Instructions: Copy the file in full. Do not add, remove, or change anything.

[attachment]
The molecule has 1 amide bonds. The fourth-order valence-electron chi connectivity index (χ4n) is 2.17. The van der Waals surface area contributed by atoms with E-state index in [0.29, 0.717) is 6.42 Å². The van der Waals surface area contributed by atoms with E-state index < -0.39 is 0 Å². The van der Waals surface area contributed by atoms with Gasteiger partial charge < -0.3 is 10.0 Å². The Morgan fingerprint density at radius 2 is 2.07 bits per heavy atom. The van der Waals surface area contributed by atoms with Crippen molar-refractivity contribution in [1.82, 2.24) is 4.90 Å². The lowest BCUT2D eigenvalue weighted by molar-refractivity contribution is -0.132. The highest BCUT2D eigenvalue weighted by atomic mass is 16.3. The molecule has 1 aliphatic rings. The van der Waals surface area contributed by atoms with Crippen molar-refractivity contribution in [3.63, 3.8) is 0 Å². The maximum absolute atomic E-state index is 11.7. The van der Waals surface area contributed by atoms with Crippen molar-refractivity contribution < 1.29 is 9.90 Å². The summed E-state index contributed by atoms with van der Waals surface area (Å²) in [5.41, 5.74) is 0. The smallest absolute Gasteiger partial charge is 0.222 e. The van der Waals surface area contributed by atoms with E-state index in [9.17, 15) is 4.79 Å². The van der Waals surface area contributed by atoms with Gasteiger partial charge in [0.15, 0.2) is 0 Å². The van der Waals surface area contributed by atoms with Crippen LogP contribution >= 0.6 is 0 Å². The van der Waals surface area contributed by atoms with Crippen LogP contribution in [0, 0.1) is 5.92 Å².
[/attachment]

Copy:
The molecule has 1 amide bonds. The fourth-order valence-electron chi connectivity index (χ4n) is 2.17. The van der Waals surface area contributed by atoms with E-state index in [0.29, 0.717) is 6.42 Å². The van der Waals surface area contributed by atoms with E-state index < -0.39 is 0 Å². The van der Waals surface area contributed by atoms with Gasteiger partial charge < -0.3 is 10.0 Å². The Morgan fingerprint density at radius 2 is 2.07 bits per heavy atom. The van der Waals surface area contributed by atoms with Crippen molar-refractivity contribution in [1.82, 2.24) is 4.90 Å². The lowest BCUT2D eigenvalue weighted by molar-refractivity contribution is -0.132. The highest BCUT2D eigenvalue weighted by atomic mass is 16.3. The molecule has 1 aliphatic rings. The van der Waals surface area contributed by atoms with Crippen molar-refractivity contribution in [3.63, 3.8) is 0 Å². The maximum absolute atomic E-state index is 11.7. The van der Waals surface area contributed by atoms with Crippen molar-refractivity contribution < 1.29 is 9.90 Å². The summed E-state index contributed by atoms with van der Waals surface area (Å²) in [5.41, 5.74) is 0. The smallest absolute Gasteiger partial charge is 0.222 e. The van der Waals surface area contributed by atoms with E-state index in [9.17, 15) is 4.79 Å². The van der Waals surface area contributed by atoms with Gasteiger partial charge in [0.15, 0.2) is 0 Å². The van der Waals surface area contributed by atoms with Crippen LogP contribution >= 0.6 is 0 Å². The van der Waals surface area contributed by atoms with Crippen LogP contribution in [0, 0.1) is 5.92 Å².